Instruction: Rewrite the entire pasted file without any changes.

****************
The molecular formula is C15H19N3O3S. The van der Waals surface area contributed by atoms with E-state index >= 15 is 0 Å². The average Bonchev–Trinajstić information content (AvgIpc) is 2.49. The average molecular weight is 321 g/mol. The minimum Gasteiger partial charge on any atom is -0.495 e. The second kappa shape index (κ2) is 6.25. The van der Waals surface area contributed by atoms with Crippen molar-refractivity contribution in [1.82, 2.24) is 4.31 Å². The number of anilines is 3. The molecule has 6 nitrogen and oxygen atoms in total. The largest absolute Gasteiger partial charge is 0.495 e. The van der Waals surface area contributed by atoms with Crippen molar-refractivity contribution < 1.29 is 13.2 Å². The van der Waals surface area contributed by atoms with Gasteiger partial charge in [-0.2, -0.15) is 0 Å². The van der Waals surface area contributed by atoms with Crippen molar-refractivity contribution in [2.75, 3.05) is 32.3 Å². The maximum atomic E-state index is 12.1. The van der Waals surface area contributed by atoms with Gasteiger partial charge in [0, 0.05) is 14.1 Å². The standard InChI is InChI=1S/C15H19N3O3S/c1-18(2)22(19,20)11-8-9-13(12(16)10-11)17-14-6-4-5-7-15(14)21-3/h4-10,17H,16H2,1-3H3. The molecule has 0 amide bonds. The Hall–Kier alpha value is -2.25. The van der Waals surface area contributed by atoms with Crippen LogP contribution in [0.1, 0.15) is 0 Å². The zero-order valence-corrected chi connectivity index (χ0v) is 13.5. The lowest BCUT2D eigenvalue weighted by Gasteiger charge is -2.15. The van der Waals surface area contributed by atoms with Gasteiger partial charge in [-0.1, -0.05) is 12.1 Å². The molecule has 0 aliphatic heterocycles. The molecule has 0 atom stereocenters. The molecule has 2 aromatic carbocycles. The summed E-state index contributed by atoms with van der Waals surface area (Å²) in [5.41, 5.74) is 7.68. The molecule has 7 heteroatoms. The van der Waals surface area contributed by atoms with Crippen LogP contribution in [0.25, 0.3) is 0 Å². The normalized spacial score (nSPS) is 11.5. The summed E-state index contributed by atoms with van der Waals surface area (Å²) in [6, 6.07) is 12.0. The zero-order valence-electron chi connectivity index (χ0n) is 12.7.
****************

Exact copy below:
The molecular formula is C15H19N3O3S. The van der Waals surface area contributed by atoms with E-state index >= 15 is 0 Å². The average Bonchev–Trinajstić information content (AvgIpc) is 2.49. The average molecular weight is 321 g/mol. The minimum Gasteiger partial charge on any atom is -0.495 e. The second kappa shape index (κ2) is 6.25. The van der Waals surface area contributed by atoms with Crippen molar-refractivity contribution in [1.82, 2.24) is 4.31 Å². The number of anilines is 3. The molecule has 6 nitrogen and oxygen atoms in total. The largest absolute Gasteiger partial charge is 0.495 e. The van der Waals surface area contributed by atoms with Crippen molar-refractivity contribution < 1.29 is 13.2 Å². The van der Waals surface area contributed by atoms with Gasteiger partial charge in [-0.2, -0.15) is 0 Å². The van der Waals surface area contributed by atoms with Crippen molar-refractivity contribution in [2.75, 3.05) is 32.3 Å². The maximum atomic E-state index is 12.1. The van der Waals surface area contributed by atoms with Gasteiger partial charge in [0, 0.05) is 14.1 Å². The standard InChI is InChI=1S/C15H19N3O3S/c1-18(2)22(19,20)11-8-9-13(12(16)10-11)17-14-6-4-5-7-15(14)21-3/h4-10,17H,16H2,1-3H3. The molecule has 0 amide bonds. The Hall–Kier alpha value is -2.25. The van der Waals surface area contributed by atoms with Crippen LogP contribution in [0.1, 0.15) is 0 Å². The zero-order valence-corrected chi connectivity index (χ0v) is 13.5. The lowest BCUT2D eigenvalue weighted by Gasteiger charge is -2.15. The van der Waals surface area contributed by atoms with Gasteiger partial charge in [-0.1, -0.05) is 12.1 Å². The molecule has 0 aliphatic heterocycles. The molecule has 0 atom stereocenters. The molecule has 2 aromatic carbocycles. The summed E-state index contributed by atoms with van der Waals surface area (Å²) in [5.41, 5.74) is 7.68. The molecule has 7 heteroatoms. The van der Waals surface area contributed by atoms with Crippen LogP contribution in [0.25, 0.3) is 0 Å². The normalized spacial score (nSPS) is 11.5. The summed E-state index contributed by atoms with van der Waals surface area (Å²) in [6, 6.07) is 12.0. The zero-order valence-electron chi connectivity index (χ0n) is 12.7.